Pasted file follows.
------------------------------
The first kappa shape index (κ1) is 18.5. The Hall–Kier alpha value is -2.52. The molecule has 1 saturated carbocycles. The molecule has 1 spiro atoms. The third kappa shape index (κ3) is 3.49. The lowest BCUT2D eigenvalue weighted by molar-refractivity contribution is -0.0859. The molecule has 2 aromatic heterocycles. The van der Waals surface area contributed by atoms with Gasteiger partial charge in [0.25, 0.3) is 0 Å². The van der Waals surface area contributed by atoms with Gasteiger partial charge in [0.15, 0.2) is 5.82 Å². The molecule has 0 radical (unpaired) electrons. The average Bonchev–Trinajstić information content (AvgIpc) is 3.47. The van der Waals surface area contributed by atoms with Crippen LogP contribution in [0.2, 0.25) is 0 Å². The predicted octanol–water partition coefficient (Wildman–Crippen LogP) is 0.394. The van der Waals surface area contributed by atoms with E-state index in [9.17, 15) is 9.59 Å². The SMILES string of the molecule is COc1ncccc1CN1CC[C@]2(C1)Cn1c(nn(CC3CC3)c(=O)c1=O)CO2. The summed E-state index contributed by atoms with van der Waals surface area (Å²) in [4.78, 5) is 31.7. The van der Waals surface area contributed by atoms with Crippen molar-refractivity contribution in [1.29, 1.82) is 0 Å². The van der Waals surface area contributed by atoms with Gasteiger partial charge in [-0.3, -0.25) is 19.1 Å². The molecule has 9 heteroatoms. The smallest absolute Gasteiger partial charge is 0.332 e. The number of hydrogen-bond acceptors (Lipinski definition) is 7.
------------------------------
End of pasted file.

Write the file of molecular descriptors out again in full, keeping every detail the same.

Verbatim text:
The first kappa shape index (κ1) is 18.5. The Hall–Kier alpha value is -2.52. The molecule has 1 saturated carbocycles. The molecule has 1 spiro atoms. The third kappa shape index (κ3) is 3.49. The lowest BCUT2D eigenvalue weighted by molar-refractivity contribution is -0.0859. The molecule has 2 aromatic heterocycles. The van der Waals surface area contributed by atoms with Gasteiger partial charge in [0.25, 0.3) is 0 Å². The van der Waals surface area contributed by atoms with Gasteiger partial charge in [0.15, 0.2) is 5.82 Å². The molecule has 0 radical (unpaired) electrons. The average Bonchev–Trinajstić information content (AvgIpc) is 3.47. The van der Waals surface area contributed by atoms with Crippen LogP contribution in [0.2, 0.25) is 0 Å². The predicted octanol–water partition coefficient (Wildman–Crippen LogP) is 0.394. The van der Waals surface area contributed by atoms with E-state index in [9.17, 15) is 9.59 Å². The SMILES string of the molecule is COc1ncccc1CN1CC[C@]2(C1)Cn1c(nn(CC3CC3)c(=O)c1=O)CO2. The summed E-state index contributed by atoms with van der Waals surface area (Å²) in [4.78, 5) is 31.7. The van der Waals surface area contributed by atoms with Crippen molar-refractivity contribution in [1.29, 1.82) is 0 Å². The van der Waals surface area contributed by atoms with Gasteiger partial charge in [-0.3, -0.25) is 19.1 Å². The molecule has 9 heteroatoms. The smallest absolute Gasteiger partial charge is 0.332 e. The number of hydrogen-bond acceptors (Lipinski definition) is 7.